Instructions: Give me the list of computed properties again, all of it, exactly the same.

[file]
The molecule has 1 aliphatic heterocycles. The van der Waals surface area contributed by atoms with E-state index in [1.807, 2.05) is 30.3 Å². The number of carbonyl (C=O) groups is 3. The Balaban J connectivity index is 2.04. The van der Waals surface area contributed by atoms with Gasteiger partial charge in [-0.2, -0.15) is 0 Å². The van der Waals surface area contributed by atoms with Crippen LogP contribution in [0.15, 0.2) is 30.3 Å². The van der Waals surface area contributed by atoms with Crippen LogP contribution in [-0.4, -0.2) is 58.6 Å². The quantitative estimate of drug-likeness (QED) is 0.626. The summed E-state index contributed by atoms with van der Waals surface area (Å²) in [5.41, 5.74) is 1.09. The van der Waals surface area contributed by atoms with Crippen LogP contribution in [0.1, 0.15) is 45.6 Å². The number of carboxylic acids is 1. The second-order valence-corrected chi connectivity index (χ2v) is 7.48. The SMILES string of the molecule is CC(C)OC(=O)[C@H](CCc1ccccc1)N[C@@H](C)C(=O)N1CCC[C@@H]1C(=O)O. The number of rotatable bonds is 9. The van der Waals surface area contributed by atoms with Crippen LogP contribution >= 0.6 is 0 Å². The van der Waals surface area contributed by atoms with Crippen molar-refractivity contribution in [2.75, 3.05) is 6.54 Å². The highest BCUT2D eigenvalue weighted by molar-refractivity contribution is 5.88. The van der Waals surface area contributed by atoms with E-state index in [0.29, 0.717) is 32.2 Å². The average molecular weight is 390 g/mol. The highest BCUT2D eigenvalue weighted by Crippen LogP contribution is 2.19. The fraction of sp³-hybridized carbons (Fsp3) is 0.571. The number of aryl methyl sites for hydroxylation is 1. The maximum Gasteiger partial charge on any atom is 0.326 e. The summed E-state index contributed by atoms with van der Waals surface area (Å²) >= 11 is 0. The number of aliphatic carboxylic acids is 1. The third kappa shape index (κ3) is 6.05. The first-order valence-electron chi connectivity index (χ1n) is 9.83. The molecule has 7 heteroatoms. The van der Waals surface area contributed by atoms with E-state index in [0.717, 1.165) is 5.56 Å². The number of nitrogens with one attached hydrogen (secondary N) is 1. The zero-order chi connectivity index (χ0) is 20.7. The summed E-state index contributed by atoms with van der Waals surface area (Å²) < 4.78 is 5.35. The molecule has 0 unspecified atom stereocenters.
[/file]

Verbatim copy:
The molecule has 1 aliphatic heterocycles. The van der Waals surface area contributed by atoms with E-state index in [1.807, 2.05) is 30.3 Å². The number of carbonyl (C=O) groups is 3. The Balaban J connectivity index is 2.04. The van der Waals surface area contributed by atoms with Gasteiger partial charge in [-0.2, -0.15) is 0 Å². The van der Waals surface area contributed by atoms with Crippen LogP contribution in [0.15, 0.2) is 30.3 Å². The van der Waals surface area contributed by atoms with Crippen LogP contribution in [-0.4, -0.2) is 58.6 Å². The quantitative estimate of drug-likeness (QED) is 0.626. The summed E-state index contributed by atoms with van der Waals surface area (Å²) in [5.41, 5.74) is 1.09. The van der Waals surface area contributed by atoms with Crippen LogP contribution in [0.1, 0.15) is 45.6 Å². The number of carboxylic acids is 1. The second-order valence-corrected chi connectivity index (χ2v) is 7.48. The SMILES string of the molecule is CC(C)OC(=O)[C@H](CCc1ccccc1)N[C@@H](C)C(=O)N1CCC[C@@H]1C(=O)O. The number of rotatable bonds is 9. The van der Waals surface area contributed by atoms with Crippen LogP contribution >= 0.6 is 0 Å². The van der Waals surface area contributed by atoms with Crippen molar-refractivity contribution in [2.75, 3.05) is 6.54 Å². The highest BCUT2D eigenvalue weighted by molar-refractivity contribution is 5.88. The van der Waals surface area contributed by atoms with E-state index in [0.29, 0.717) is 32.2 Å². The average molecular weight is 390 g/mol. The highest BCUT2D eigenvalue weighted by Crippen LogP contribution is 2.19. The fraction of sp³-hybridized carbons (Fsp3) is 0.571. The number of aryl methyl sites for hydroxylation is 1. The maximum Gasteiger partial charge on any atom is 0.326 e. The summed E-state index contributed by atoms with van der Waals surface area (Å²) >= 11 is 0. The number of aliphatic carboxylic acids is 1. The third kappa shape index (κ3) is 6.05. The first-order valence-electron chi connectivity index (χ1n) is 9.83. The molecule has 7 heteroatoms. The van der Waals surface area contributed by atoms with E-state index in [0.717, 1.165) is 5.56 Å². The number of nitrogens with one attached hydrogen (secondary N) is 1. The zero-order chi connectivity index (χ0) is 20.7. The summed E-state index contributed by atoms with van der Waals surface area (Å²) < 4.78 is 5.35. The molecule has 0 unspecified atom stereocenters.